Starting out running:
Last year, I casually entered the Bristol Half Marathon, thinking that it would be an easy accomplishment. That is, until I actually tried running a few months in advance. What nobody tells you is just how hard it is to get started, for a thirty something desk-bound city dweller. Well, to cut a long story short, I managed the transition from a stagger from one lamp-post-to-the-next to what I termed “steady state” running. Once I could do that, I increased the distances so that I would be confident of running the full 13.1 miles, being outside and on my feet for about two hours. Painful stuff, this running, but boy did I feel better for it in general. I really felt alive again! My poor old knees, though, didn’t enjoy it one bit. In fact, I could barely walk for two days after a long training run.
This pain meant that I could only train once per week, since I was determined to build the mileage up to get used to running the distance.
The Bristol Half Marathon itself was a lot of fun though, and I really enjoyed the crowds and the people cheering you on. What a buzz!
After a week of rest, well, a rest from running, that is, I started thinking about the wisdom of the whole running thing. I had this great new mountain bike, a present from my sister. This had none of the detrimental effects of running yet all the positive effects, and more. I could get a great workout during my commute and never had injury problems. I was back on my bike again and really enjoying the freedom that it offers and the reliability and cost as a mode of transport.
Whilst I was increasingly dissatisfied with running to the point of quitting for the sake of my joints, I stumbled across a book called “how to run fast and injury free” by Gordon Pirie. In it, he talks about the poor design of modern trainers and how silly they are with their large cushioned heels that try to protect runners from their bad running form. He jovially refers to them as “orthopaedic boots”. He advocates racing flats and other such minimalist shoes, not only for racing at the track, but for all running. He also talks a bit about how to run and the posture required, how to bend the knees. Bent knees are far better at absorbing shock than a few centimetres of foam in a shoe. He recommends learning how to run before doing things like increasing mileages and doing intervals and speed training. He also recommends running barefoot as a method for strengthening the feet. It seemed like a very strange concept when I first read it, but how could I rubbish the advice from an athlete of the calibre of Gordon Pirie, especially given that his book was edited by a doctor of medicine?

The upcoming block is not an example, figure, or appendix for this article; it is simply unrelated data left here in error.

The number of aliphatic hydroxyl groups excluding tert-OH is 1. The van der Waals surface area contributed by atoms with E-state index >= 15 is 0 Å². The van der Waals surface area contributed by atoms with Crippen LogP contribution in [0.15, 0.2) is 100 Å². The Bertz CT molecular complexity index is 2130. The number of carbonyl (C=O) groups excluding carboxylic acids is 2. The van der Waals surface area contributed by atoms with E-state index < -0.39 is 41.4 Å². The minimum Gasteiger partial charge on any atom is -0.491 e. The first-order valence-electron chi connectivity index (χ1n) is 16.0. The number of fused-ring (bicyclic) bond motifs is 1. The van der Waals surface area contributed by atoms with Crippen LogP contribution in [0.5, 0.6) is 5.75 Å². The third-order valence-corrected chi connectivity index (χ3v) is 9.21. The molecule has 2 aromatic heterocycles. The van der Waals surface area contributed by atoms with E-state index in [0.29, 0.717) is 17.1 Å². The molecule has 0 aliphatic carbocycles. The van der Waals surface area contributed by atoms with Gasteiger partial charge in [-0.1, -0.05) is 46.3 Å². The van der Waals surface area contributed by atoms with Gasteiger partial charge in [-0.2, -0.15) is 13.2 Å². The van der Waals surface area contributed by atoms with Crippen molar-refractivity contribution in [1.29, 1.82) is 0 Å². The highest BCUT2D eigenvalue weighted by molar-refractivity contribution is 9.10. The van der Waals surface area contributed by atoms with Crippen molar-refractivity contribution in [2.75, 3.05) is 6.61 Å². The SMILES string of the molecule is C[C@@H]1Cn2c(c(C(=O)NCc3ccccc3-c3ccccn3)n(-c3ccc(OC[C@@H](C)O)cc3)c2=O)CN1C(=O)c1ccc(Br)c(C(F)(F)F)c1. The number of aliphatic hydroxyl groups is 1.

I did further research and found little about running technique in all the books on endurance running I found. They only seemed to talk about how to increase your mileage and what to eat. I did find a book called Chi running by Danny Dreyer, which is devoted exclusively to running technique and combines Tai Chi methods with running. I found it an excellent read and try to use the described techniques. It sets out a method of running that is in contrast to power running.